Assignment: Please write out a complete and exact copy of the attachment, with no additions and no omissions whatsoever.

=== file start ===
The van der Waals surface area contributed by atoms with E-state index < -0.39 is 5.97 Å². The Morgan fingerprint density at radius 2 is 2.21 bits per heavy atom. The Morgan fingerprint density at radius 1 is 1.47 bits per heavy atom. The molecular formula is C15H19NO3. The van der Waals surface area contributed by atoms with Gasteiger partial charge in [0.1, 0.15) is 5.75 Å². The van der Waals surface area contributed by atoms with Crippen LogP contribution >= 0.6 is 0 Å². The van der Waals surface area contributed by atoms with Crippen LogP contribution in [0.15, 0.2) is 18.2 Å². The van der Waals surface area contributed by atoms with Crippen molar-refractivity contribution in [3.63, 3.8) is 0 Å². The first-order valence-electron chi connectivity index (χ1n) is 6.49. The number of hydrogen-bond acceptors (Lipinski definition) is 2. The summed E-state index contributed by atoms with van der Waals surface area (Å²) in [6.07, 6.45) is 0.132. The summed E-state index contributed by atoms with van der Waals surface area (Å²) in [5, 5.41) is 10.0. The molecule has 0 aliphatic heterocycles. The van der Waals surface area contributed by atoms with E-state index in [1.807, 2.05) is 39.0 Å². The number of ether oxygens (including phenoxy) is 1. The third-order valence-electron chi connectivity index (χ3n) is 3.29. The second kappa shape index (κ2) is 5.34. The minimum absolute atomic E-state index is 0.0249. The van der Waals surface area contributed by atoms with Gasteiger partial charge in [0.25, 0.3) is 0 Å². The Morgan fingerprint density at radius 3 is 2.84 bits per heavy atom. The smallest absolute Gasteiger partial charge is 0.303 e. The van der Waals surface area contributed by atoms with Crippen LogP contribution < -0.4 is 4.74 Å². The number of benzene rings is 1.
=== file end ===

The van der Waals surface area contributed by atoms with E-state index < -0.39 is 5.97 Å². The Morgan fingerprint density at radius 2 is 2.21 bits per heavy atom. The Morgan fingerprint density at radius 1 is 1.47 bits per heavy atom. The molecular formula is C15H19NO3. The van der Waals surface area contributed by atoms with Gasteiger partial charge in [0.1, 0.15) is 5.75 Å². The van der Waals surface area contributed by atoms with Crippen LogP contribution >= 0.6 is 0 Å². The van der Waals surface area contributed by atoms with Crippen LogP contribution in [0.15, 0.2) is 18.2 Å². The van der Waals surface area contributed by atoms with Crippen molar-refractivity contribution in [3.63, 3.8) is 0 Å². The first-order valence-electron chi connectivity index (χ1n) is 6.49. The number of hydrogen-bond acceptors (Lipinski definition) is 2. The summed E-state index contributed by atoms with van der Waals surface area (Å²) in [6.07, 6.45) is 0.132. The summed E-state index contributed by atoms with van der Waals surface area (Å²) in [5, 5.41) is 10.0. The molecule has 0 aliphatic heterocycles. The van der Waals surface area contributed by atoms with E-state index in [1.807, 2.05) is 39.0 Å². The number of ether oxygens (including phenoxy) is 1. The third-order valence-electron chi connectivity index (χ3n) is 3.29. The second kappa shape index (κ2) is 5.34. The minimum absolute atomic E-state index is 0.0249. The van der Waals surface area contributed by atoms with Gasteiger partial charge in [0.25, 0.3) is 0 Å². The Morgan fingerprint density at radius 3 is 2.84 bits per heavy atom. The smallest absolute Gasteiger partial charge is 0.303 e. The van der Waals surface area contributed by atoms with Crippen LogP contribution < -0.4 is 4.74 Å². The number of benzene rings is 1.